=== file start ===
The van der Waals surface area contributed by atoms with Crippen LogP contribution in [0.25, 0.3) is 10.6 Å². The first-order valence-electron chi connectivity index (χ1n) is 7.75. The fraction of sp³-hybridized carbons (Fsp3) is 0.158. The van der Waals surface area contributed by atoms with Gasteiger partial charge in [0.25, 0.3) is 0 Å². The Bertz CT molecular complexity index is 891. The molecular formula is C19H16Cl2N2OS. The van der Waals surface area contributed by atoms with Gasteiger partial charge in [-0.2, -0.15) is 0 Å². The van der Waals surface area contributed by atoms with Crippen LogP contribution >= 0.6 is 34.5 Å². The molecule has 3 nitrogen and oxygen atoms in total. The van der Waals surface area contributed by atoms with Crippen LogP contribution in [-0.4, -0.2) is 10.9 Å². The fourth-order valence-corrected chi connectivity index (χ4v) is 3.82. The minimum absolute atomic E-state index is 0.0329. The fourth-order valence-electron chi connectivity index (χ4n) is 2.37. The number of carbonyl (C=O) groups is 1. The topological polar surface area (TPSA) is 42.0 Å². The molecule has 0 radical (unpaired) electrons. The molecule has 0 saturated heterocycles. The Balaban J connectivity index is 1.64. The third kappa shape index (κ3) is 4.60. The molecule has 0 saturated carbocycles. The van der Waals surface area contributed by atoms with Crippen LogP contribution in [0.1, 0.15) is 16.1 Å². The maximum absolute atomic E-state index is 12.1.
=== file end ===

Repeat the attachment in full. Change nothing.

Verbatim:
The van der Waals surface area contributed by atoms with Crippen LogP contribution in [0.25, 0.3) is 10.6 Å². The first-order valence-electron chi connectivity index (χ1n) is 7.75. The fraction of sp³-hybridized carbons (Fsp3) is 0.158. The van der Waals surface area contributed by atoms with Gasteiger partial charge in [0.25, 0.3) is 0 Å². The Bertz CT molecular complexity index is 891. The molecular formula is C19H16Cl2N2OS. The van der Waals surface area contributed by atoms with Gasteiger partial charge in [-0.2, -0.15) is 0 Å². The van der Waals surface area contributed by atoms with Crippen LogP contribution >= 0.6 is 34.5 Å². The molecule has 3 nitrogen and oxygen atoms in total. The van der Waals surface area contributed by atoms with Crippen LogP contribution in [-0.4, -0.2) is 10.9 Å². The fourth-order valence-corrected chi connectivity index (χ4v) is 3.82. The minimum absolute atomic E-state index is 0.0329. The fourth-order valence-electron chi connectivity index (χ4n) is 2.37. The number of carbonyl (C=O) groups is 1. The topological polar surface area (TPSA) is 42.0 Å². The molecule has 0 radical (unpaired) electrons. The molecule has 0 saturated heterocycles. The Balaban J connectivity index is 1.64. The third kappa shape index (κ3) is 4.60. The molecule has 0 saturated carbocycles. The van der Waals surface area contributed by atoms with Crippen LogP contribution in [0.1, 0.15) is 16.1 Å². The maximum absolute atomic E-state index is 12.1.